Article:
John Raimond displays the hand-made hook he uses in lieu of a more traditional prosthetic attachment in Whitehall Ferry Terminal in Manhattan Raimond, who lost his arm and eye in a car crash two years ago, wears the hook while posing for pictures in in the heated terminal during the coldest winter months. (Meredith Bennett-Smith / Pavement Pieces).

As commuters and tourists hurried through the Manhattan side of Whitehall Ferry Terminal yesterday, “Captain Jack Sparrow,” aka John Raimond, greeted bundled passengers with an iron hook, home-made nose ring and a one-eyed sneer worthy of the fictional pirate hero’s Hollywood alter ego, actor Johnny Depp.

During the winter months, Raimond, 40, of Staten Island, greets ferry passengers here three to five days a week. Posing for pictures with tourists and locals alike, Raimond’s pirate get-up springs from events that hit closer to home than the average street performer’s costume.

After a heavy night of drinking and a fight with his girlfriend in May 2009, Raimond blacked out behind the wheel and ran his vehicle into a ditch. Nine days later, he regained consciousness in an intensive care hospital bed.

“I opened my eyes and I don’t have my left arm,” Raimond said.

While Raimond took the loss of his limb in stride, the loss of his job was harder to swallow. Unable to continue welding commercially, he stumbled across his current profession while watching the film Pirates of the Caribbean.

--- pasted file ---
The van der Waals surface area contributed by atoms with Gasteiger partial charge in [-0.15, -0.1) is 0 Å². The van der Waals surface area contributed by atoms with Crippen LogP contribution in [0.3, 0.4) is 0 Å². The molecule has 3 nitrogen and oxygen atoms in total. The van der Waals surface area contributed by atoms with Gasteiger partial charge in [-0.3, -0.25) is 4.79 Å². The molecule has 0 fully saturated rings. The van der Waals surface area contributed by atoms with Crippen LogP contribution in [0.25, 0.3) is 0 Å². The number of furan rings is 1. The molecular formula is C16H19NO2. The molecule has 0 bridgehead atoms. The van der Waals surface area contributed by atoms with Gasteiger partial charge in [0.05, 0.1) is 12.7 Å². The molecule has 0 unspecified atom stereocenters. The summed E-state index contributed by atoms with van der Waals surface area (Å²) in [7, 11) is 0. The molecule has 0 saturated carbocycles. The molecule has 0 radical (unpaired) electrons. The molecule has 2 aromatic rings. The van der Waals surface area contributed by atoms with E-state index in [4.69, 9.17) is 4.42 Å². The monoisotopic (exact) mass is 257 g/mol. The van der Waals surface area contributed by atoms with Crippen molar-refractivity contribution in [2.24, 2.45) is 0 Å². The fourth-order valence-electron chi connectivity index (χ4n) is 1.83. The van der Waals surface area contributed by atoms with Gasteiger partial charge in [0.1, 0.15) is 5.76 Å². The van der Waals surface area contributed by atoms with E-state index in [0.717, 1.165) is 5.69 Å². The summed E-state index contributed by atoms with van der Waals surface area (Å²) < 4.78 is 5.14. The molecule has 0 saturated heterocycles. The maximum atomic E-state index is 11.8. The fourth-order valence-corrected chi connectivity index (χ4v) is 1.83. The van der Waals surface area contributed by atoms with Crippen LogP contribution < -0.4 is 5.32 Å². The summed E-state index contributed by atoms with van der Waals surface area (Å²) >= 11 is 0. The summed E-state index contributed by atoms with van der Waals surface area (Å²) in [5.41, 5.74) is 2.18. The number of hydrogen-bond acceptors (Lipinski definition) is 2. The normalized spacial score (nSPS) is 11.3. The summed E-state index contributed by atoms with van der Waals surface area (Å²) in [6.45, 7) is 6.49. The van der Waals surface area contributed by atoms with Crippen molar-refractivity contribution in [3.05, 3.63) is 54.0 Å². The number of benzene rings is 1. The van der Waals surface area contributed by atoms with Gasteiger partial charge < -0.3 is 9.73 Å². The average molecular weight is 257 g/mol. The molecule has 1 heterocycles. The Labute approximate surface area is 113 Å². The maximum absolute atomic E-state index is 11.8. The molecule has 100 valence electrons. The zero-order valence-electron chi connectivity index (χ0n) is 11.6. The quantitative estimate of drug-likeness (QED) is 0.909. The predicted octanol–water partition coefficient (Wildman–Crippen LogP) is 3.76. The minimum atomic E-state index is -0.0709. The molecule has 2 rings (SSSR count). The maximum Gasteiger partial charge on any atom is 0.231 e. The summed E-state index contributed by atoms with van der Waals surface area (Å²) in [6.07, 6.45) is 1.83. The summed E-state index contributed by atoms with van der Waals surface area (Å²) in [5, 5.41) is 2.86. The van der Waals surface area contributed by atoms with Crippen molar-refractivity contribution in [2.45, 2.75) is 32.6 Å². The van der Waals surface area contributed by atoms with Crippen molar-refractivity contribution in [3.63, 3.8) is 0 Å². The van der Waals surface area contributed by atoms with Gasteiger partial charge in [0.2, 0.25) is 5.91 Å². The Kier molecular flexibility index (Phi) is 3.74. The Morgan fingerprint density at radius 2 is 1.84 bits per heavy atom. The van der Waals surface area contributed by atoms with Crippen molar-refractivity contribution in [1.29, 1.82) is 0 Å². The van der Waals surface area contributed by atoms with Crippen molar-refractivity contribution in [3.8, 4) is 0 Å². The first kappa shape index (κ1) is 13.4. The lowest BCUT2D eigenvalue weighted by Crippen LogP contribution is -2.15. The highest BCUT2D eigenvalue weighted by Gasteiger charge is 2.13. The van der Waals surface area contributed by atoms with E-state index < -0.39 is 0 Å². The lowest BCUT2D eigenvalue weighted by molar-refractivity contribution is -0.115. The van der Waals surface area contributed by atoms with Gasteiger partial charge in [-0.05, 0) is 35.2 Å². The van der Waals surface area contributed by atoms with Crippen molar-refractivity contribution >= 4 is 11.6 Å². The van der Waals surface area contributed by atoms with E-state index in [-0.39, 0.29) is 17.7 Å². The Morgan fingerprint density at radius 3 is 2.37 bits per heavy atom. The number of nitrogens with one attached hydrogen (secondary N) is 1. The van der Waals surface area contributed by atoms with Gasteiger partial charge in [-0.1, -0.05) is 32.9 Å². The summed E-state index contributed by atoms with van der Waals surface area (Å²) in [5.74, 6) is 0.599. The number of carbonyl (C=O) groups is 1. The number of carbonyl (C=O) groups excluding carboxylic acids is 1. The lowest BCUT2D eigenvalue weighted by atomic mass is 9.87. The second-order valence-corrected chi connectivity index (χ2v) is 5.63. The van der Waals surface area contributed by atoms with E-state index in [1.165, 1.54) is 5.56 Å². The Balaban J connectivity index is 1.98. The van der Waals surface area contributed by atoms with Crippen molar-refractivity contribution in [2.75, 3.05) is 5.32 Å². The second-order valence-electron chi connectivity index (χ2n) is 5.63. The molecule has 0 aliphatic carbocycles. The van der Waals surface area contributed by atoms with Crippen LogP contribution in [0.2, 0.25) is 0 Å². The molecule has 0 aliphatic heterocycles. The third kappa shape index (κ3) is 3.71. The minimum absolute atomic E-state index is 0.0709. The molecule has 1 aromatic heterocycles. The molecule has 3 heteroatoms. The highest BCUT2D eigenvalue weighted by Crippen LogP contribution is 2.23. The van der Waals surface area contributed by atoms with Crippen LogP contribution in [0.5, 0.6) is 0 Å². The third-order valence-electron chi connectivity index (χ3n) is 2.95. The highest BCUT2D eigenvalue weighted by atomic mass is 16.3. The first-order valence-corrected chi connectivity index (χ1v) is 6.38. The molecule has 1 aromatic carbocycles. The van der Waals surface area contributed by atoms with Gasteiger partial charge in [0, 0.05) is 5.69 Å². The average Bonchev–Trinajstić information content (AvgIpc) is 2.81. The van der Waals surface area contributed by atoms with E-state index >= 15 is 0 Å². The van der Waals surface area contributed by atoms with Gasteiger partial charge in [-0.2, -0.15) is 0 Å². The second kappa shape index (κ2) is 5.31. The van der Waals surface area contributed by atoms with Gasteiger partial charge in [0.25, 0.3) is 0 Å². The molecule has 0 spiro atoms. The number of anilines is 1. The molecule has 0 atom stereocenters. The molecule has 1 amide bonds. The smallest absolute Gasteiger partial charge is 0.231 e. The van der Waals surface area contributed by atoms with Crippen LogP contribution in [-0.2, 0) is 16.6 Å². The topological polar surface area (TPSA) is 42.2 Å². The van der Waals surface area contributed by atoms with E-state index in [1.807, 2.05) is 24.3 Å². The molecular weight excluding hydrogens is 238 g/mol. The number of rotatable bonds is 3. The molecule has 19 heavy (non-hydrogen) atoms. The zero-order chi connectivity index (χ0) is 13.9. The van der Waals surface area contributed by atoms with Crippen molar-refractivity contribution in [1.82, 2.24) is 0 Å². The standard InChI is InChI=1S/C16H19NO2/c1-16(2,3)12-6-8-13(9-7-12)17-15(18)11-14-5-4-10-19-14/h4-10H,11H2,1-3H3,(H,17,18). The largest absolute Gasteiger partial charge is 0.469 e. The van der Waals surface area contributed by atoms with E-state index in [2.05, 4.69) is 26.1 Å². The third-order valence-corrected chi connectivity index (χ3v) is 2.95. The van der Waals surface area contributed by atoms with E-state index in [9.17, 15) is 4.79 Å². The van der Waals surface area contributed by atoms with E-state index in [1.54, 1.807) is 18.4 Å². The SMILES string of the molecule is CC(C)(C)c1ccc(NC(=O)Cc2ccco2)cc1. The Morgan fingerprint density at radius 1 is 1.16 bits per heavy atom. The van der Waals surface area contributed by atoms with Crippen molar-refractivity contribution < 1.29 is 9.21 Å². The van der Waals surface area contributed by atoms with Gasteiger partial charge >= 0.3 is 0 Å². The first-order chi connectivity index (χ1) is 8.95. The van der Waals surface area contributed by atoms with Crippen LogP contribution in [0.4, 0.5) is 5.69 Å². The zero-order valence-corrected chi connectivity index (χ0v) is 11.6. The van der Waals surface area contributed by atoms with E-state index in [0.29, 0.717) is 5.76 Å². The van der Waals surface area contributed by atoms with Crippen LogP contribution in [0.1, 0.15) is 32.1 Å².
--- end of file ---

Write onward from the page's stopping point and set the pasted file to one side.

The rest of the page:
“I thought to myself, I now have one arm, and I now have one eye,” he said.

One self-welded hook prosthetic and $400 worth of Party City apparel later, the Whitehall Ferry Terminal Captain Sparrow was born.

But Raimond, who has an official permit to act as a pirate, is not the only performer to frequent the warm confines of the Whitehall Terminal. The entryway also plays host to a tin man and golden statue, according to Maria Baluena, of Staten Island, a cashier at one of the terminal’s food counters.

From behind a counter stacked with pizza rolls and hot pretzels, Baluena watches the waves of commuters pass by the various performers as well as a tight-knit contingent of homeless, the terminal’s semi-permanent population.

“[The homeless] all sit over there,” Baluena said, gesturing to a corner of the terminal far from the eyes of the police officers and drug sniffing dogs, yet close to the public bathroom stalls. “There’s the fart guy he farts a lot, and Ritchie, and the Russian guy who repeats the same thing over and over again, and the Pepperoni Lady.”

The group of twenty or so swells during the winter months, Baluena said, while going largely undisturbed by the terminal staff unless they cause a disturbance by throwing food on the floor or feeding the pigeons.

While the homeless keep a low profile, performers who share the warm terminal space with them often attract onlookers from the departing and arriving crowds.

“Excuse me, Mr. Pirate,” said the young woman, interrupting Raimond’s statuesque posing and nudging her toddler forward. “Can he take a picture with you?”

“Argh!” Raimond replied smiling, bending down on one knee, but still managing to dwarf the little boy.

The two walked away without depositing anything in the tip jar hanging from the pirate’s rope belt. But Raimond said he derives much more personal satisfaction than actual revenue from his stints as a swashbuckler.